Yea, when I first saw Fender was doing this on their lower end lines, I was a bit horrified. It seemed very unappealing, I still don't think it is the same as rosewood, if it is interchangeable, then why are all the MIA not Pau Ferro also? I prefer the Dark look of the Rosewood, although I have seen on some new LesPauls, a "Rosewood" there that looks incredibly light and dry. I don't know how much the "dryness" contributes to the "Lightness" of the shade....
All I know is that a very rich dark Rosewood looks fantastic on the right body. I don't know how much of that is the Rosewood itself or the fact that it retains moisture much better than PF. That could be it. There are some PF boards that look indistinguishable from RW, but then there are others looks like that "light" "dry" RW on the LesPauls, then there is the way they are cutting the wood, Idk if it's quartersawn or what, but this one board of PF it looks like incredibly wavy....And there doesn't seem to be alot of perforations in the PF, whereas the RW, when you look close, you see all those little perforarations.
Yes, the problem I have is, the ubiquity with which Fender applied the PF to all their lower end lines as a complete "replacement" of the RW.... Either it is a "replacement"? or is it a "boutique higher end exotic option like Ebony. Clearly if you read this on Fender's own site,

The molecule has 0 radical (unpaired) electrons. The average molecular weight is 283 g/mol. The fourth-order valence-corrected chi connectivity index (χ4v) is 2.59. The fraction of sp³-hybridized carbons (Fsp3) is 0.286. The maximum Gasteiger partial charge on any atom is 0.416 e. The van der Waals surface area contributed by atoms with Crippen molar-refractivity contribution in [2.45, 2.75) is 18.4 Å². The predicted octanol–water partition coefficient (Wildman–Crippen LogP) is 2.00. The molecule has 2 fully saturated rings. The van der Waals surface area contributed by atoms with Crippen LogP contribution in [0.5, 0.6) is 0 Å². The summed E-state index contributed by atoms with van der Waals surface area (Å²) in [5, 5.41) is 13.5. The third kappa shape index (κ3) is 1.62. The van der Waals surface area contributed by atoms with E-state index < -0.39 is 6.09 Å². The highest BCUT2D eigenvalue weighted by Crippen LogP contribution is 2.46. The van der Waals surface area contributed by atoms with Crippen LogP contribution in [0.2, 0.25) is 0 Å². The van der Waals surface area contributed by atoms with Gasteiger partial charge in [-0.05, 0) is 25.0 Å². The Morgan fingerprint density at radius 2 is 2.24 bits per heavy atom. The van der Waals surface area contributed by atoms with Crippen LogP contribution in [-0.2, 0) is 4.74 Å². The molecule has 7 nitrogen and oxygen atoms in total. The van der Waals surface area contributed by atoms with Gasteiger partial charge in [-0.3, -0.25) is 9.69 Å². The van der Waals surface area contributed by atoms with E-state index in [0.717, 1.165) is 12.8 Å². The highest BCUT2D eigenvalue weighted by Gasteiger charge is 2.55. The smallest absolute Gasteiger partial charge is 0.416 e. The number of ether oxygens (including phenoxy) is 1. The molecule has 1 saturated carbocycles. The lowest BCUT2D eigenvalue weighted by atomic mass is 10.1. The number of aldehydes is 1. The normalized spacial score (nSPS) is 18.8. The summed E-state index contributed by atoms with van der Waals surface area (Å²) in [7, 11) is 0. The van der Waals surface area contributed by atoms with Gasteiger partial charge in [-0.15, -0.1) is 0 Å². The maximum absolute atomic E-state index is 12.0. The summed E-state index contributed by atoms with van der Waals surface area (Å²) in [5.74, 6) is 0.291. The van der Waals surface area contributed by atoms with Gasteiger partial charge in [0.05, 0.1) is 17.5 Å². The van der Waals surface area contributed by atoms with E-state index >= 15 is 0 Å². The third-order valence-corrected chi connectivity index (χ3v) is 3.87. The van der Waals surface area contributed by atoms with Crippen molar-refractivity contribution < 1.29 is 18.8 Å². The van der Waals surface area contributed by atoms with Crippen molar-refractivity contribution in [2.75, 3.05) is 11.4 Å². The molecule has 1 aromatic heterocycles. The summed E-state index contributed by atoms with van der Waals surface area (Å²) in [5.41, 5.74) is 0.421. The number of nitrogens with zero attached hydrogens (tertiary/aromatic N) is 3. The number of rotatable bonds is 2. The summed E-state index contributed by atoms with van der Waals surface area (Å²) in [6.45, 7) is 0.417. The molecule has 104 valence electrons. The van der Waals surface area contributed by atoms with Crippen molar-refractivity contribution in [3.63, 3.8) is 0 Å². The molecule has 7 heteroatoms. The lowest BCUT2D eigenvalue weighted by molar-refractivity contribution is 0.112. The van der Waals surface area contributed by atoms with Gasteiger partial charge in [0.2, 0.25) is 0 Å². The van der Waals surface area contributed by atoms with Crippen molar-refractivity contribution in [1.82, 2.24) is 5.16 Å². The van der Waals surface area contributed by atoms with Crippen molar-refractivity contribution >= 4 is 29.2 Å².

they say they can basically get the PF for cheap from Sout America and then manufacture in the Mexico plant, so that could either mean one of three things:
1. The PF from SA is actually REALLY REALLY good, and Fender is just able to get it for much cheaper than paying to ship Indian/Indonesian RW from there to Mexico?
2. The PF from SA is just, it is what it is, could be good bad, normal, and they don't care, because it's just cheaper to import, vs the added Permits you need and cost of CITES
3. The PF is really BAD, but Fender don't care, because they can get it cheaper than the alternative stated in #2!
So that is before and after? I am on the fence about this PF, on one hand I think it's like its own "thing", its own boutique wood, like Ebony, so I wouldn't want to alter it, then otoh, I see it as just Fender doing cost-cutting, which cheapens the entire material to me....
then I think, well, I don't even oil my own RW boards, so maybe I am not even doing that any way, but I don't know how I feel about oiling the PF just to make it look like RW or darker than it naturally is.
So yea, I think in actuality, PF is a species of Iron Wood, not Rose wood, the name Pau Ferro literally means Iron Wood. And there are other types of it in Africa etc.
Apparently you can get it in a darker shade, but it's not as abundant.
The board will look darker if you put a finish on it. I would try “boiled linseed oil,” which is readily available and which cures: that is, stops being oily. Mineral oil doesn’t cure.
But there is absolutely no reason why you could not stain a pao ferro board. I like the transtint dyes, which are soluble in water or alcohol. I’d use transtint “reddish brown” in alcohol so as to not raise the grain.
You could use a commercial wood stain as well. I would do some experimenting on scrap first. Maybe find a lumber yard and get a piece of pao ferro. Of you try it on some dark wood.
I’m building a guitar with a walnut fingerboard right now and just used that transtint stain to get a really nice....reddish brown.
It's possible to stain woods with Potassium Permanganate (aka Condy’s Crystals and permanganate of potash).
Piece of cake.
I'm just not sure if the method will really darken pau ferro a lot or not.
Yes, that's before and after. I went with the India ink to avoid "oil"/stain. All of my Rosewood and Ebony boards are treated with lemon oil.